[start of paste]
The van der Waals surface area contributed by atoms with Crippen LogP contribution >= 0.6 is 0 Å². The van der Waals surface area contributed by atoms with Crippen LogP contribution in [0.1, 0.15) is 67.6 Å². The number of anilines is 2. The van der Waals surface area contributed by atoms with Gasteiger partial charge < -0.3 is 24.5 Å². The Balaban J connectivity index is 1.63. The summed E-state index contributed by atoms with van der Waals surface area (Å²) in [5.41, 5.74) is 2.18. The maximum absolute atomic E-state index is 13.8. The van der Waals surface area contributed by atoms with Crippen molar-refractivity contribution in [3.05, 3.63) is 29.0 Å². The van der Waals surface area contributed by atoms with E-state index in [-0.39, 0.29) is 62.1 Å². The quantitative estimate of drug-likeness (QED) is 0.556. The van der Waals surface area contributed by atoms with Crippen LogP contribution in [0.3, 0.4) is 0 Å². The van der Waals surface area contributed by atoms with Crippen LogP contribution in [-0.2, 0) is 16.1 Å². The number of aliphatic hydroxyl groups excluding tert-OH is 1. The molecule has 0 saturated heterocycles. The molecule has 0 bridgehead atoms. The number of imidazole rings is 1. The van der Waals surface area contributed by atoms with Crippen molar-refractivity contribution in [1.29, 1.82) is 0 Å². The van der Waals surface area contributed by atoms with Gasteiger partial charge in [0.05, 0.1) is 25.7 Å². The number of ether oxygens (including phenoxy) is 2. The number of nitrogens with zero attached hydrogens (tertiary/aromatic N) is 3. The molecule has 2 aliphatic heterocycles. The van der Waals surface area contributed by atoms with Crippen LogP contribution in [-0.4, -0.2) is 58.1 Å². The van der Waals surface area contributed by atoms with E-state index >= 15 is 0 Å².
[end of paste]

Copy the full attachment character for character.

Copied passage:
The van der Waals surface area contributed by atoms with Crippen LogP contribution >= 0.6 is 0 Å². The van der Waals surface area contributed by atoms with Crippen LogP contribution in [0.1, 0.15) is 67.6 Å². The number of anilines is 2. The van der Waals surface area contributed by atoms with Gasteiger partial charge < -0.3 is 24.5 Å². The Balaban J connectivity index is 1.63. The summed E-state index contributed by atoms with van der Waals surface area (Å²) in [5.41, 5.74) is 2.18. The maximum absolute atomic E-state index is 13.8. The van der Waals surface area contributed by atoms with Crippen molar-refractivity contribution in [3.05, 3.63) is 29.0 Å². The van der Waals surface area contributed by atoms with E-state index in [-0.39, 0.29) is 62.1 Å². The quantitative estimate of drug-likeness (QED) is 0.556. The van der Waals surface area contributed by atoms with Crippen LogP contribution in [0.3, 0.4) is 0 Å². The van der Waals surface area contributed by atoms with Crippen LogP contribution in [-0.2, 0) is 16.1 Å². The number of aliphatic hydroxyl groups excluding tert-OH is 1. The molecule has 0 saturated heterocycles. The molecule has 0 bridgehead atoms. The number of imidazole rings is 1. The van der Waals surface area contributed by atoms with Crippen molar-refractivity contribution in [1.29, 1.82) is 0 Å². The van der Waals surface area contributed by atoms with Gasteiger partial charge in [0.05, 0.1) is 25.7 Å². The number of ether oxygens (including phenoxy) is 2. The number of nitrogens with zero attached hydrogens (tertiary/aromatic N) is 3. The molecule has 2 aliphatic heterocycles. The van der Waals surface area contributed by atoms with Crippen LogP contribution in [-0.4, -0.2) is 58.1 Å². The van der Waals surface area contributed by atoms with E-state index >= 15 is 0 Å².